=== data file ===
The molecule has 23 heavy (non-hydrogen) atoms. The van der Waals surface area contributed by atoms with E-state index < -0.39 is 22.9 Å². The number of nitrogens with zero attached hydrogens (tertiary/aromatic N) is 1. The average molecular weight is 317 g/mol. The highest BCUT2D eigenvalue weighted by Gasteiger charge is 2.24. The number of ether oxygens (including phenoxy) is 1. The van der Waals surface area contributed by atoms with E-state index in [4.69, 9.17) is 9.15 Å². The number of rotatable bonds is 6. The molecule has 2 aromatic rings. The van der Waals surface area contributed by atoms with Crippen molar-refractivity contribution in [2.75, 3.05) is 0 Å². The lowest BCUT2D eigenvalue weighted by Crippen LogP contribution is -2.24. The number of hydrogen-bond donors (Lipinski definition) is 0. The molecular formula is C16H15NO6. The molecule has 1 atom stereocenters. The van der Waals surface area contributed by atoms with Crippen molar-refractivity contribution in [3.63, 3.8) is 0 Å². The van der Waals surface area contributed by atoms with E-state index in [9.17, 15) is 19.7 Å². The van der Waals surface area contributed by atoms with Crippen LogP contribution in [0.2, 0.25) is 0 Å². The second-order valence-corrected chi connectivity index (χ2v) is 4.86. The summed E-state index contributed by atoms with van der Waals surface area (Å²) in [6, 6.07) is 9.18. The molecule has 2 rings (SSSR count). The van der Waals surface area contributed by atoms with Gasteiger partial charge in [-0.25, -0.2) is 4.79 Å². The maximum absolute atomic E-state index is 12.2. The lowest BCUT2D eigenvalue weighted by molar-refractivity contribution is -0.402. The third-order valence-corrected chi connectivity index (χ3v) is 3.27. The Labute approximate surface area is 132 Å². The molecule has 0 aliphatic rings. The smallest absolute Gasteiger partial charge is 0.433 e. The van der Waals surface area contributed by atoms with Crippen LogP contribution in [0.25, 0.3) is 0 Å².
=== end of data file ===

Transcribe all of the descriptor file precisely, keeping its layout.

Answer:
The molecule has 23 heavy (non-hydrogen) atoms. The van der Waals surface area contributed by atoms with E-state index < -0.39 is 22.9 Å². The number of nitrogens with zero attached hydrogens (tertiary/aromatic N) is 1. The average molecular weight is 317 g/mol. The highest BCUT2D eigenvalue weighted by Gasteiger charge is 2.24. The number of ether oxygens (including phenoxy) is 1. The van der Waals surface area contributed by atoms with E-state index in [4.69, 9.17) is 9.15 Å². The number of rotatable bonds is 6. The molecule has 2 aromatic rings. The van der Waals surface area contributed by atoms with Crippen molar-refractivity contribution in [2.75, 3.05) is 0 Å². The lowest BCUT2D eigenvalue weighted by Crippen LogP contribution is -2.24. The number of hydrogen-bond donors (Lipinski definition) is 0. The molecular formula is C16H15NO6. The molecule has 1 atom stereocenters. The van der Waals surface area contributed by atoms with Crippen molar-refractivity contribution in [3.63, 3.8) is 0 Å². The van der Waals surface area contributed by atoms with E-state index in [9.17, 15) is 19.7 Å². The van der Waals surface area contributed by atoms with Crippen LogP contribution in [0.2, 0.25) is 0 Å². The second-order valence-corrected chi connectivity index (χ2v) is 4.86. The summed E-state index contributed by atoms with van der Waals surface area (Å²) in [6, 6.07) is 9.18. The molecule has 2 rings (SSSR count). The van der Waals surface area contributed by atoms with Gasteiger partial charge in [-0.25, -0.2) is 4.79 Å². The maximum absolute atomic E-state index is 12.2. The lowest BCUT2D eigenvalue weighted by molar-refractivity contribution is -0.402. The third-order valence-corrected chi connectivity index (χ3v) is 3.27. The Labute approximate surface area is 132 Å². The molecule has 0 aliphatic rings. The smallest absolute Gasteiger partial charge is 0.433 e. The van der Waals surface area contributed by atoms with Crippen LogP contribution in [0.25, 0.3) is 0 Å².